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Feb 23rd
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Home Places to Visit Museums National Cowboy Museum Exhibit Features Mexican Cowboy, Equestrian Culture

National Cowboy Museum Exhibit Features Mexican Cowboy, Equestrian Culture

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The rich traditions and ornate craftsmanship associated with Mexican equestrian culture are the focus of an upcoming exhibition at the National Cowboy & Western Heritage Museum® in Oklahoma City.

Ornate silverwork, elaborate embroidery and majestic saddles are just some of what visitors can see during "Arte en la Charrería: The Artisanship of Mexican Equestrian Culture," Oct. 10, 2009 through Jan. 3, 2010.

The "charro", or Mexican cowboy, is an important aspect of North American history. Men and women in La Charrería hold events similar to those in American rodeo, but beyond the fancy riding is the pageantry of their costumes and accessories.

Many traditions date back to the 16th century when Spanish settlers brought their ranching practices to the colonies. The gathering of cattle and horses often ended with celebrations attracting people from miles around.

At these festivities charros showed off their skills and competed with one another. The competitive horse events are called the "charreada" but the term "charrería" encompasses the entire culture of those events including the costumes, music and food.

"Charrería encompasses numerous traditions associated with the colorful charro, a legendary figure that has become the national symbol of Mexico," said Don Reeves, the Museum's McCasland Chair of Cowboy Culture. "Through this exhibition the National Cowboy Museum joins in the celebration of the 2010 Bicentennial of Mexico's independence from Spain and the 100th anniversary of the Mexican Revolution," he said.

Highlighted in the bilingual exhibit is detailed craftsmanship-whether represented in a sombrero, clothing, saddle, bits and spurs, or reatas. Suede riding pants and short jackets are decorated with metallic thread embroidery and silver buttons. Sombreros feature vivid colors and embellishments.

"The ornate treasures in this exhibition represent one of the most important charro collections in Mexico. Gumaro González of Nuevo Leon began collecting these items in the late 1800s, and we are thrilled his descendants are sharing these heirlooms with our Museum visitors," Reeves said.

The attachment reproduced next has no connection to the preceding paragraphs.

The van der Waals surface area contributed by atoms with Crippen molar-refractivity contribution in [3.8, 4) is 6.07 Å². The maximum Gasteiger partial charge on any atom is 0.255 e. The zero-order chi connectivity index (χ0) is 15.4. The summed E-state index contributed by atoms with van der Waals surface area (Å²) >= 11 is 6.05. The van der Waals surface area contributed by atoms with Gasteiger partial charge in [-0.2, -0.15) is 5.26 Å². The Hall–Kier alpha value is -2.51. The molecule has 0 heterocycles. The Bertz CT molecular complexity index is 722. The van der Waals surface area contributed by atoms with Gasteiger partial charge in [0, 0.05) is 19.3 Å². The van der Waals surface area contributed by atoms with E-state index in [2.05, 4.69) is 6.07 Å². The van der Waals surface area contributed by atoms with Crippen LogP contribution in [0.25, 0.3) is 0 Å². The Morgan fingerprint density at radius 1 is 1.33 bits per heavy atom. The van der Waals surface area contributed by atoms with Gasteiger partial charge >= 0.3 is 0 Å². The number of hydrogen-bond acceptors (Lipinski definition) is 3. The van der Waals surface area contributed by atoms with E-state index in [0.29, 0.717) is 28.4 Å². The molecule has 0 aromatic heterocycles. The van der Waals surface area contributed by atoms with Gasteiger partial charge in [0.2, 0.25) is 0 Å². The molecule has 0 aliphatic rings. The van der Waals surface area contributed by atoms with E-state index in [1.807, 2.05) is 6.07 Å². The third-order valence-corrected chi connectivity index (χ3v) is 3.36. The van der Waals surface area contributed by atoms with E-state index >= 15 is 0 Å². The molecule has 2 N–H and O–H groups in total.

Many of these spectacular items have never before been seen before and were borrowed specifically for this limited tour. "Arte en la Charrería: The Artisanship of Mexican Equestrian Culture" and its tour are organized by International Arts & Artists, Washington, D.C.

The National Cowboy Museum is the third stop on a schedule that presently includes seven North American destinations.

For an added treat, attend "Museum Fiesta!," Oct. 18, 2009 from 10 a.m. to 3 p.m. This special day of activities celebrates the exhibition. Highlights will include a mariachi band, Mexican folk dancers, charro, guided tours of the exhibition and children's activities. Several other educational presentations are planned throughout autumn. More details are available on the Museum web site.

"Arte en la Charrería: The Artisanship of Mexican Equestrian Culture" is sponsored by Oklahoma Humanities Council, JP Morgan Chase, Oklahoma Arts Council and Kirkpatrick Family Fund with additional support from Museum Partners Devon Energy Corporation, Chesapeake Energy Corporation and the E.L. and Thelma Gaylord Foundation.

"This program is funded in part by the Oklahoma Humanities Council (OHC) and the National Endowment for the Humanities (NEH)."

For information about Arte en la Charrería, visit the Museum web site at
www.nationalcowboymuseum.org or call (405) 478-2250.

Founded in 1955, the National Cowboy & Western Heritage Museum in Oklahoma City collects, preserves and exhibits an internationally renowned collection of Western art and artifacts while sponsoring dynamic educational programs and ground-breaking scholarly research to stimulate interest in the enduring legacy of our American West.

More than 10 million visitors from around the world have sought out this unique museum to gain better understanding of the West: a region and a history that permeates our national culture.

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